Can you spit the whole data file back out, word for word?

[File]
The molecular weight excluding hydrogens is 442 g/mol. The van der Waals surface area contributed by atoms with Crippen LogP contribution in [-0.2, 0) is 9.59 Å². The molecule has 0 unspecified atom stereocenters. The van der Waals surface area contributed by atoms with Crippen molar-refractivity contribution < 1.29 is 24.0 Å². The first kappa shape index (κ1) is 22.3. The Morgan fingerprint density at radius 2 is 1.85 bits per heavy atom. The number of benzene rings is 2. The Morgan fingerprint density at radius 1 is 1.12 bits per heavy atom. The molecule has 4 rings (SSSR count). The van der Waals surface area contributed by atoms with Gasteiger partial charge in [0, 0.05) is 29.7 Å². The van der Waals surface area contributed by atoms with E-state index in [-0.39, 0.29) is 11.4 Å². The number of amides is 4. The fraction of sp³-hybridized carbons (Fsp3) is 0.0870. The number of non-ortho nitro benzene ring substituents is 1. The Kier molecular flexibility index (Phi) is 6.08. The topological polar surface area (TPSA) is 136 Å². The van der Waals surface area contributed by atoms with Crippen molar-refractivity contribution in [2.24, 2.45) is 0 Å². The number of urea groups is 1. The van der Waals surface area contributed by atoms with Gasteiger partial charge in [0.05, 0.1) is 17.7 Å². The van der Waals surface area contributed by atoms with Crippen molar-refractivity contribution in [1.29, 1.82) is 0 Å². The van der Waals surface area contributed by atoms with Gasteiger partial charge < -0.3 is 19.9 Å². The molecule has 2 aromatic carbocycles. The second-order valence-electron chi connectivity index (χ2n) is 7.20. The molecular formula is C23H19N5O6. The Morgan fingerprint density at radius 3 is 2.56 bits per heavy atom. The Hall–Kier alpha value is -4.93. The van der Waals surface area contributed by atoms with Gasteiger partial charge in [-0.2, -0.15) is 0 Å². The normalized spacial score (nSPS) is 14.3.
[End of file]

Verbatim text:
The molecular weight excluding hydrogens is 442 g/mol. The van der Waals surface area contributed by atoms with Crippen LogP contribution in [-0.2, 0) is 9.59 Å². The molecule has 0 unspecified atom stereocenters. The van der Waals surface area contributed by atoms with Crippen molar-refractivity contribution < 1.29 is 24.0 Å². The first kappa shape index (κ1) is 22.3. The Morgan fingerprint density at radius 2 is 1.85 bits per heavy atom. The number of benzene rings is 2. The Morgan fingerprint density at radius 1 is 1.12 bits per heavy atom. The molecule has 4 rings (SSSR count). The van der Waals surface area contributed by atoms with Gasteiger partial charge in [0, 0.05) is 29.7 Å². The van der Waals surface area contributed by atoms with E-state index in [-0.39, 0.29) is 11.4 Å². The number of amides is 4. The fraction of sp³-hybridized carbons (Fsp3) is 0.0870. The number of non-ortho nitro benzene ring substituents is 1. The Kier molecular flexibility index (Phi) is 6.08. The topological polar surface area (TPSA) is 136 Å². The van der Waals surface area contributed by atoms with Crippen molar-refractivity contribution in [2.24, 2.45) is 0 Å². The number of urea groups is 1. The van der Waals surface area contributed by atoms with Gasteiger partial charge in [0.05, 0.1) is 17.7 Å². The van der Waals surface area contributed by atoms with Crippen molar-refractivity contribution in [1.29, 1.82) is 0 Å². The van der Waals surface area contributed by atoms with Gasteiger partial charge < -0.3 is 19.9 Å². The molecule has 2 aromatic carbocycles. The second-order valence-electron chi connectivity index (χ2n) is 7.20. The molecular formula is C23H19N5O6. The Morgan fingerprint density at radius 3 is 2.56 bits per heavy atom. The Hall–Kier alpha value is -4.93. The van der Waals surface area contributed by atoms with Gasteiger partial charge in [-0.2, -0.15) is 0 Å². The normalized spacial score (nSPS) is 14.3.